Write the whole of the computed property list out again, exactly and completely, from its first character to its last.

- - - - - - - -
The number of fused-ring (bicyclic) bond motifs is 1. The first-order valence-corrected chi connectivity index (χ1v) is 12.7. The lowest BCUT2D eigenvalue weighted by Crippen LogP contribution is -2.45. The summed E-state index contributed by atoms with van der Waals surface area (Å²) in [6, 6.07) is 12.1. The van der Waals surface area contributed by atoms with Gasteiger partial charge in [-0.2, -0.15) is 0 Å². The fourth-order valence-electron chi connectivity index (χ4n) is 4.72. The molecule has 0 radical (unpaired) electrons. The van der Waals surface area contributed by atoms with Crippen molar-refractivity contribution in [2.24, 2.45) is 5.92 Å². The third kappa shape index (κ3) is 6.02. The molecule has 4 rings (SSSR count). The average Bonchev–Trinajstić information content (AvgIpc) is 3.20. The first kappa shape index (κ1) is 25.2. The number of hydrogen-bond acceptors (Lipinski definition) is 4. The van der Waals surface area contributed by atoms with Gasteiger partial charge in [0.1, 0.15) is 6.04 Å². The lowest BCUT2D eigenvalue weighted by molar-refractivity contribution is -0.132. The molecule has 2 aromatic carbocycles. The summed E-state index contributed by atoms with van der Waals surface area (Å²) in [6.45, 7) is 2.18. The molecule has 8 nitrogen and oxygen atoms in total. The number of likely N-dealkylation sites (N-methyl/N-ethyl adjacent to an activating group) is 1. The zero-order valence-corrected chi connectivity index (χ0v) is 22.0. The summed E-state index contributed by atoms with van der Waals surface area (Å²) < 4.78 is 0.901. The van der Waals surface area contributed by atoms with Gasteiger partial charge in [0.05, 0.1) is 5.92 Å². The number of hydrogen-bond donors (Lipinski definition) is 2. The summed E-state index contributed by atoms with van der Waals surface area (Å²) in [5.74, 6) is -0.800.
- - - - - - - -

The number of fused-ring (bicyclic) bond motifs is 1. The first-order valence-corrected chi connectivity index (χ1v) is 12.7. The lowest BCUT2D eigenvalue weighted by Crippen LogP contribution is -2.45. The summed E-state index contributed by atoms with van der Waals surface area (Å²) in [6, 6.07) is 12.1. The van der Waals surface area contributed by atoms with Gasteiger partial charge in [-0.2, -0.15) is 0 Å². The fourth-order valence-electron chi connectivity index (χ4n) is 4.72. The molecule has 0 radical (unpaired) electrons. The van der Waals surface area contributed by atoms with Crippen molar-refractivity contribution in [2.24, 2.45) is 5.92 Å². The third kappa shape index (κ3) is 6.02. The molecule has 4 rings (SSSR count). The average Bonchev–Trinajstić information content (AvgIpc) is 3.20. The first kappa shape index (κ1) is 25.2. The number of hydrogen-bond acceptors (Lipinski definition) is 4. The van der Waals surface area contributed by atoms with Gasteiger partial charge in [0.1, 0.15) is 6.04 Å². The lowest BCUT2D eigenvalue weighted by molar-refractivity contribution is -0.132. The molecule has 2 aromatic carbocycles. The summed E-state index contributed by atoms with van der Waals surface area (Å²) in [6.45, 7) is 2.18. The molecule has 8 nitrogen and oxygen atoms in total. The number of likely N-dealkylation sites (N-methyl/N-ethyl adjacent to an activating group) is 1. The zero-order valence-corrected chi connectivity index (χ0v) is 22.0. The summed E-state index contributed by atoms with van der Waals surface area (Å²) < 4.78 is 0.901. The van der Waals surface area contributed by atoms with Gasteiger partial charge in [0.05, 0.1) is 5.92 Å². The number of hydrogen-bond donors (Lipinski definition) is 2. The summed E-state index contributed by atoms with van der Waals surface area (Å²) in [5.74, 6) is -0.800.